A new study by the Harvard School of Public Health suggests that eating a mainly plant-based diet, especially one with lots of healthy veggies, fruit and whole grains, may significantly lower the risk of type 2 diabetes.
This study highlights that even moderate dietary changes in the direction of a healthful plant-based diet can play a significant role in the prevention of type 2 diabetes. These findings provide further evidence to support current dietary recommendations for chronic disease prevention.
The study collected data on the diet, lifestyle, medical history and current health of over 200,000 individuals over a period of 20 years. People who closely followed a plant-based diet low in animal-based foods had a 20 percent reduced risk of type 2 diabetes than those who did not. However, the research did not establish a firm cause-and-effect relationship; it only showed a link.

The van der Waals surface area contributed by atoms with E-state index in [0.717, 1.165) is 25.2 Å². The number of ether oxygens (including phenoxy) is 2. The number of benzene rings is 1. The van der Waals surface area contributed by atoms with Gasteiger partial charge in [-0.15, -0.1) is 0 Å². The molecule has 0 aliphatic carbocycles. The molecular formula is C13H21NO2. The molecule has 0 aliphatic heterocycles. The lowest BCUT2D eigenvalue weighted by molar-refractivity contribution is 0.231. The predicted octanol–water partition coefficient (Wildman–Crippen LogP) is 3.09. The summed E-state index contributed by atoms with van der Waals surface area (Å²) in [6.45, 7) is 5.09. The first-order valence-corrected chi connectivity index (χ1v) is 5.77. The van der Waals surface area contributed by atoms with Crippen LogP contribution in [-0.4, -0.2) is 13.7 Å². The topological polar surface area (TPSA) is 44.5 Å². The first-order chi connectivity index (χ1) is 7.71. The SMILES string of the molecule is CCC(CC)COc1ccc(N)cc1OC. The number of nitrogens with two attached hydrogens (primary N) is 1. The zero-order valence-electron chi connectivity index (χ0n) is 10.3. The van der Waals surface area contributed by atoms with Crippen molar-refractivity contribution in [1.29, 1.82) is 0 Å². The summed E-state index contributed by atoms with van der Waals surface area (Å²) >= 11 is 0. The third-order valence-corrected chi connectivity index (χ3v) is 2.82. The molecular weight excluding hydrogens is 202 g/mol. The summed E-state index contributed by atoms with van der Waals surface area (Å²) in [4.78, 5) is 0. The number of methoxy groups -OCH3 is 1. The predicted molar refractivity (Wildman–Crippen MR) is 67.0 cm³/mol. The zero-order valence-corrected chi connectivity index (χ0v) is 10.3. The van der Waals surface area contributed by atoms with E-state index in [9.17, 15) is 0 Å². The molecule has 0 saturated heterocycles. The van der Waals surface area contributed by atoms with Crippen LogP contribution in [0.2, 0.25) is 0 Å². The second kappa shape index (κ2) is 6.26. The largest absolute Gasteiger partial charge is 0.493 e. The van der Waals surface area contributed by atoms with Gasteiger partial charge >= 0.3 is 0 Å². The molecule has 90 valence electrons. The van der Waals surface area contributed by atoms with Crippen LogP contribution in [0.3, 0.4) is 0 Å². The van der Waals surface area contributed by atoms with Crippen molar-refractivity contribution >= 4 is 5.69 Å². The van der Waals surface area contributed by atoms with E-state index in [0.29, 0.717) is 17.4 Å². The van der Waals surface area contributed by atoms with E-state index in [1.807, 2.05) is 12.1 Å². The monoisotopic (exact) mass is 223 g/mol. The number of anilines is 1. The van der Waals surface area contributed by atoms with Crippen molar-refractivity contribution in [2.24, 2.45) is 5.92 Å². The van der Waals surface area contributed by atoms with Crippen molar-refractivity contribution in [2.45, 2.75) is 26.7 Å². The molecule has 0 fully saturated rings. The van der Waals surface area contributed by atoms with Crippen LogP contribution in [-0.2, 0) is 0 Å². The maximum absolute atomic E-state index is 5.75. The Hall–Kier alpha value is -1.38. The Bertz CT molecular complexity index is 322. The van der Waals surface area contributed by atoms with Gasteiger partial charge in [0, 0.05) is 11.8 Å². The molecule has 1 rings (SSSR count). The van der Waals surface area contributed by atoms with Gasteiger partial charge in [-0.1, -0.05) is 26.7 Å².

The researchers also found that the healthier the foods, the lower the risk seemed to be. The study also revealed that people who opted for less healthy foods, though they still ate many plant-based foods, had a 16 percent increased risk of type 2 diabetes. The less healthy diet included foods such as refined grains, potatoes and sugar-sweetened beverages.
The researchers also found that even a modest reduction in animal-based food consumption was linked to a lower type 2 diabetes risk. The reduced risk was seen with as little a change as going from five to six servings of animal-based foods per day to about four servings per day, the study said.
A shift to a dietary pattern higher in healthful plant-based foods, such as vegetables, fruits, whole grains, legumes, nuts and seeds, and lower in animal-based foods, especially red and processed meats, was found to confer substantial health benefits in reducing risk of type 2 diabetes.